What I remember:
I saw this movie, believe it or not, in a film class. I think. Damn, my college memories are miniscule. I wonder why? But, seriously, what the hell kind of film course shows “The Strawberry Blonde”?
It’s not an auteur piece. It’s not a genre piece, unless you want to call it a costumer. What it is, is a “Picture”. “Hey, you hear the rumpus about that new Cagney picture? It’s a doozy with a hot redhead named Hayworth. Warner’s really done it THIS time!”
I learned two very important lessons watching this movie.
First, talented people can be versatile even if you’ve got them totally pigeon-holed. As far as I knew, Cagney never showed much of a flair for comedy unless you call shoving a grapefruit in a moll’s face funny. I thought of him as a tough guy. Oh yeah, but then there was “Yankee Doodle Dandy” where he showed off his considerable dancing chops. I’d call him a song and dance guy, but he couldn’t sing a lick, and of course, being a tough guy, he never would sing no matter how brutal the Coppers got with him. As for comedy, Cagney later on showed how great a comedian he could be with his amazing Gatling Gun delivery of Billy Wilder lines in “One, Two, Three”.
My second lesson was obvious, but to a college student it was still a lesson; no matter what era you are in, there will be nostalgia for another era. “Midnight in Paris” hammers this point home, of course, but I saw “The Strawberry Blonde” in 1974, 30 plus years before Woody’s opus.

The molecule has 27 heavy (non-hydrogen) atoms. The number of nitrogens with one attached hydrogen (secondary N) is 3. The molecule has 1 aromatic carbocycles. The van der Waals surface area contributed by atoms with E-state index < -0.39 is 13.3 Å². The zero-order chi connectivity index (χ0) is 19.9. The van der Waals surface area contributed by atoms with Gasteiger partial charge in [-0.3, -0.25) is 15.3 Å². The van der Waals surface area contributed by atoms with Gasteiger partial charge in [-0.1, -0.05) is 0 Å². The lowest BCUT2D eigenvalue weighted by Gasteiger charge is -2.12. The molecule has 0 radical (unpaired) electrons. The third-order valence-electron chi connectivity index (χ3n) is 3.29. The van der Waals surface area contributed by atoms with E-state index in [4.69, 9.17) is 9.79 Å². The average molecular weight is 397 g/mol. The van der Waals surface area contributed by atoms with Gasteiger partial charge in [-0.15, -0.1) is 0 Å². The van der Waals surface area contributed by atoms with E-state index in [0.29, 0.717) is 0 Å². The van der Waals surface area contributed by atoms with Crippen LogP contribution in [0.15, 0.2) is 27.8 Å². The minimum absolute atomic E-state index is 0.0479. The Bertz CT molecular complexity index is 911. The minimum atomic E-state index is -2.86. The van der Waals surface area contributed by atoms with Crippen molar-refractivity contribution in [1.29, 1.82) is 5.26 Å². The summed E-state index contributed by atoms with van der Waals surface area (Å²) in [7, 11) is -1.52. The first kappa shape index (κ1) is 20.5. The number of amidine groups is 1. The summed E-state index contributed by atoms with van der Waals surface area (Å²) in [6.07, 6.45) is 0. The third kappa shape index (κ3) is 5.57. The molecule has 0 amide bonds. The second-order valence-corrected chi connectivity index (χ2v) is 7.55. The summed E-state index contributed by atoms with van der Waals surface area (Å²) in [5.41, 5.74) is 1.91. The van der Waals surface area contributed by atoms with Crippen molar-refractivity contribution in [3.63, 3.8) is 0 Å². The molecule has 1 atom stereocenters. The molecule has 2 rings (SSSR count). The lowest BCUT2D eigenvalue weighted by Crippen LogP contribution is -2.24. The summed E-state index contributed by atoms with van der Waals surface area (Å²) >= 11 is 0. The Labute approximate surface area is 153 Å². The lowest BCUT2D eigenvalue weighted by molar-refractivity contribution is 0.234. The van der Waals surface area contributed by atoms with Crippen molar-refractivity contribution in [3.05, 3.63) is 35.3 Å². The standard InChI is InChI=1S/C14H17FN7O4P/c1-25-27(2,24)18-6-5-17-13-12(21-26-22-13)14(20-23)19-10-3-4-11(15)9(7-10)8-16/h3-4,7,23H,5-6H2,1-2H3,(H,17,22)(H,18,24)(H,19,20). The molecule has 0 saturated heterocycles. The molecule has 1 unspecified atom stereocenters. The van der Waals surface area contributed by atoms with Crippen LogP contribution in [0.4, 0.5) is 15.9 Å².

In 1941, they were pining for a time before the Great War, especially with another huge conflict already in motion, and about to sweep the U.S. into its maelstrom. The turn of the century seemed simple, not very scary, a bit wholesome, and worth a bunch of laughs at how ridiculous the clothes and hair and vernacular were.
Why is the melody for “Take on Me” suddenly screeching it’s falsetto in my mind’s ear? Wait, now it’s “I Ran so Far Away”…..
“Well, that completes the picture. I've been around, they can say an awful lot of things about Biff Grimes, but not that he ever gave a cigarette to a girl.”- Biff Grimes
Biff Grimes (Jimmy Cagney) has been jealous of his childhood friend Hugo Barmstead (Jack Carson) his entire life. When Hugo invites Biff on a double date with the beautiful Virginia Brush (Rita Hayworth) and a friend, Biff is led to believe that it is he that will be paired off with Virginia. But, as usual, Hugo pulls a fast one and Biff ends up with free-thinking Amy Lind (Olivia DeHavilland) instead. Biff does end up getting a date with Virginia, but she eventually runs off to marry Hugo, leaving Biff with the suddenly attractive Amy. A few years later, Hugo sets Biff up to be his fall guy in a shady business deal, and Biff ends up in jail. He gets his chance for revenge as the film winds up.
Well, maybe the comedy in this film isn’t really centered around Cagney. He gets a few laughs, allright, but most of the best moments belong to Alan Hale, as Biff’s neer-do-well father. Even though our hero is kind of a shit, and not too smart either, Cagney makes him likeable. He’s a tough guy, for certain, but there is definitely good there, despite the fact that he constantly refers to himself in 3rd person. Carson’s Hugo is much more affable on the outside, with a black heart inside. He gets the girl that everyone wants, but you find out that it’s a hollow victory.